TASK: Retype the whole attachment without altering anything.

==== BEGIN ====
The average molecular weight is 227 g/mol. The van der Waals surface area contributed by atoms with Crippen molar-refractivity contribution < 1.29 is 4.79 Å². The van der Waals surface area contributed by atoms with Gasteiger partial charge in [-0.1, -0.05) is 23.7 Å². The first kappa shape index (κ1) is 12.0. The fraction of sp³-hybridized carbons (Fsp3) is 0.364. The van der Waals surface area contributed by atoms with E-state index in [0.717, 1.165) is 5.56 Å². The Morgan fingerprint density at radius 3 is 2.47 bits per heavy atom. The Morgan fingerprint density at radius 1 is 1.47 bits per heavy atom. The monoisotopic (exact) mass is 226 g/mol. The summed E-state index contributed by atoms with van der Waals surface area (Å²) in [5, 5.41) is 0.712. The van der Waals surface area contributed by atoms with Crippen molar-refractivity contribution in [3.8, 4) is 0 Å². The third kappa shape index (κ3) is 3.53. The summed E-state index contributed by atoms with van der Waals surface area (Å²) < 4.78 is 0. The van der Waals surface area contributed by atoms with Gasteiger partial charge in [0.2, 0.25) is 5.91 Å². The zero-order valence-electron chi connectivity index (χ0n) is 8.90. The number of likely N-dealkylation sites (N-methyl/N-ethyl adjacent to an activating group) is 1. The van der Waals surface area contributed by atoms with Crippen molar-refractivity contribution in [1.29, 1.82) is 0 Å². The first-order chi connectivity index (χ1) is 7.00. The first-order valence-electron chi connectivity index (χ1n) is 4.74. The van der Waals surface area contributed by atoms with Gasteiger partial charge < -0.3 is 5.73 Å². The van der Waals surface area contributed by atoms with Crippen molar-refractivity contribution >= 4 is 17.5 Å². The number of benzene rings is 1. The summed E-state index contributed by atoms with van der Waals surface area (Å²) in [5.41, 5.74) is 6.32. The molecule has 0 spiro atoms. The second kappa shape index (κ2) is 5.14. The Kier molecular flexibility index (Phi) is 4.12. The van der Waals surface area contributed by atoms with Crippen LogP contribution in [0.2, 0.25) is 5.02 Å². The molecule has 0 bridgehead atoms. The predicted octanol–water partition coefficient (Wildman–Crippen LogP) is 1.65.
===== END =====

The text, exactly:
The average molecular weight is 227 g/mol. The van der Waals surface area contributed by atoms with Crippen molar-refractivity contribution < 1.29 is 4.79 Å². The van der Waals surface area contributed by atoms with Gasteiger partial charge in [-0.1, -0.05) is 23.7 Å². The first kappa shape index (κ1) is 12.0. The fraction of sp³-hybridized carbons (Fsp3) is 0.364. The van der Waals surface area contributed by atoms with E-state index in [0.717, 1.165) is 5.56 Å². The Morgan fingerprint density at radius 3 is 2.47 bits per heavy atom. The Morgan fingerprint density at radius 1 is 1.47 bits per heavy atom. The monoisotopic (exact) mass is 226 g/mol. The summed E-state index contributed by atoms with van der Waals surface area (Å²) in [5, 5.41) is 0.712. The van der Waals surface area contributed by atoms with Crippen molar-refractivity contribution in [3.8, 4) is 0 Å². The third kappa shape index (κ3) is 3.53. The summed E-state index contributed by atoms with van der Waals surface area (Å²) < 4.78 is 0. The van der Waals surface area contributed by atoms with Gasteiger partial charge in [0.2, 0.25) is 5.91 Å². The zero-order valence-electron chi connectivity index (χ0n) is 8.90. The number of likely N-dealkylation sites (N-methyl/N-ethyl adjacent to an activating group) is 1. The van der Waals surface area contributed by atoms with Crippen molar-refractivity contribution in [1.29, 1.82) is 0 Å². The first-order chi connectivity index (χ1) is 7.00. The first-order valence-electron chi connectivity index (χ1n) is 4.74. The van der Waals surface area contributed by atoms with Gasteiger partial charge < -0.3 is 5.73 Å². The van der Waals surface area contributed by atoms with Crippen molar-refractivity contribution >= 4 is 17.5 Å². The number of benzene rings is 1. The summed E-state index contributed by atoms with van der Waals surface area (Å²) in [5.41, 5.74) is 6.32. The molecule has 0 spiro atoms. The second kappa shape index (κ2) is 5.14. The Kier molecular flexibility index (Phi) is 4.12. The van der Waals surface area contributed by atoms with Crippen LogP contribution in [0.2, 0.25) is 5.02 Å². The molecule has 0 bridgehead atoms. The predicted octanol–water partition coefficient (Wildman–Crippen LogP) is 1.65.